"Keith Haring: 1978-1982" runs at the Brooklyn Museum through July 6th. It is the first large-scale exhibition of the artist's early work.
Haring is perhaps best-known for his cartoon-like figures and brightly-colored motif-like characters that drew upon elements of street art, the club scene, and his identity as a gay man in 1980s New York. Fellow artists Jean-Michel Basquiat and Kenny Scharf were contemporaries and friends, and their interactions fuelled much of what shaped the New York art scene, paving the way for future street artists like Retna, Banksy, and JR.
Born in small-town Pennsylvania in 1958, Haring was inspired by the colorful artwork of Walt Disney and Dr. Seuss, and studied to become a commercial graphic artist at the Ivy School of Professional Art in Pittsburgh. He dropped out, however, and moved in New York in 1978, where he enrolled in The School of Visual Arts (SVA) and was swept up in the burgeoning downtown art scene and attracting the notice of a then-emerging Madonna, who incorporated his designs into her onstage fashions for her first club dates.
Haring became especially known in New York for his 'subway drawings,' quickly executed works done on top of the heavy black paper MTA officials used for covering over empty advertising panels in subway stations. Using nothing but white chalk, Haring would do simple, energetic line drawings in what would come to be known as his signature cartoon-like style. Between 1980 and 1985, he would produce up to forty such drawings a day, engaging with commuters as he worked even as he dodged transit police. The 1980s also saw the artist get his first solo shows and participate in such prestigious art world events as Documenta 7 in Kassel, the São Paulo Biennial, and the Whitney Biennial.
In 1986, Haring opened the famous Pop Shop, and went on to produce large-scale outdoor murals and public artworks in New York, Paris, and Berlin. Haring passed away from AIDS-related illness in 1990, though not before establishing a foundation in his name that would provide funding and imagery to AIDS-related organizations and children’s programs.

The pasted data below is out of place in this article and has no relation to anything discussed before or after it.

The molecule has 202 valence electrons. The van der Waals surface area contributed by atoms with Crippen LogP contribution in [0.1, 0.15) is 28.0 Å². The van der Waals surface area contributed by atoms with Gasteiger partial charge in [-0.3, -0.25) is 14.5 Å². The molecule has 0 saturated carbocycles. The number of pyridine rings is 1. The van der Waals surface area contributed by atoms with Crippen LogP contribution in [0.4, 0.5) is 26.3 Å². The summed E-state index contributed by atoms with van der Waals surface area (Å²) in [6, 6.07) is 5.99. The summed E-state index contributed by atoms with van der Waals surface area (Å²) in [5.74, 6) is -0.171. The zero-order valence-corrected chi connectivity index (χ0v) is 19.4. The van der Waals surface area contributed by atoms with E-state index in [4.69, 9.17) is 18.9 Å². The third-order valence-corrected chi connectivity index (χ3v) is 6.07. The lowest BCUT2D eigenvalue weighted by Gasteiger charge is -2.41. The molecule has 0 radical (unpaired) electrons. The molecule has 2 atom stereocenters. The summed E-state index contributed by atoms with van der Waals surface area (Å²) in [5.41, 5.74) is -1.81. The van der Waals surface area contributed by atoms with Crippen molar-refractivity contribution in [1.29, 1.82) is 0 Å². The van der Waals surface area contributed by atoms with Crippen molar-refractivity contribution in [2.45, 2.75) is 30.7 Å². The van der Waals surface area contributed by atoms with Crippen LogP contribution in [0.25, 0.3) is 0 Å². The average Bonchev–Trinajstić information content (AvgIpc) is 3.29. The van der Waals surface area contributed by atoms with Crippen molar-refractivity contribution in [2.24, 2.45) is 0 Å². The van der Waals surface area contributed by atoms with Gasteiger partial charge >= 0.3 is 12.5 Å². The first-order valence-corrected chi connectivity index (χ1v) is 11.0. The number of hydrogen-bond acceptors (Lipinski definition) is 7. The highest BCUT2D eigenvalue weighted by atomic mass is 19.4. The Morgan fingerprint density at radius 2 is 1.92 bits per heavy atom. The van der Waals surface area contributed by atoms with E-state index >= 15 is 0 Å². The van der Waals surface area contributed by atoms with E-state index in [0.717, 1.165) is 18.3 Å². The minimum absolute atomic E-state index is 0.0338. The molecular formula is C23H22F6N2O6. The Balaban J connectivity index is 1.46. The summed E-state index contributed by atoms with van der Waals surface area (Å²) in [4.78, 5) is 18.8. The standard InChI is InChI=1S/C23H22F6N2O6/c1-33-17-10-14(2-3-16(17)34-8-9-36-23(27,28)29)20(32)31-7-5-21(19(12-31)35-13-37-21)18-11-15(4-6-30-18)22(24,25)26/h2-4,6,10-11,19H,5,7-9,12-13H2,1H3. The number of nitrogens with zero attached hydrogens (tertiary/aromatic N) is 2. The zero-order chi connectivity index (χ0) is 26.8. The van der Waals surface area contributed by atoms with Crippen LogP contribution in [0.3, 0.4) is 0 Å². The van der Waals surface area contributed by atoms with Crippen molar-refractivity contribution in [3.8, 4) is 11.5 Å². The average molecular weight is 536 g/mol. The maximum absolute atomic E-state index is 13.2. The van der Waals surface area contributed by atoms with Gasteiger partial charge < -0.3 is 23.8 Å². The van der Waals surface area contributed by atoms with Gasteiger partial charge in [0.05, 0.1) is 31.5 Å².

"Keith Haring: 1978-1982" at the Brooklyn Museum features thirty black-and-white subway drawings, seven experimental videos, and over one hundred works on paper; it also encompasses rarely-seen sketchbooks, journals, exhibition fliers and documentary photographs. Project curator Tricia Laughlin Bloom recently told NPR that the show provides a glimpse into Haring's creative process. "One of the great things about this show is you see he's interested in these essential abstract forms and then working them out on a bigger scale," she observed.
Along with Haring's signature motifs - pyramids, crawling babies, flying saucers, dolphins, TV sets -are experimental cut-up works that combine various political, religious, racial, social, and sexual issues of the day. "Mob Flees At Pope Rally" and "Reagan: Ready To Kill" are just two examples of this technique. Haring copied these headlines, and, true to his mischievous creative spirit, plastered them across New York City. As well as reflecting Haring's friendship with author William S. Burroughs, Laughlin Bloom says the headlines were also designed to make people stop and think.
"It was designed to ... show up in the city as part of the overall canvas and to make a point," she said. "People would see them and go, "'Is that a real headline?'"
The exhibition runs through July and is co-organized by Cincinnati's Contemporary Arts Center and the Kunsthalle Wien in Austria.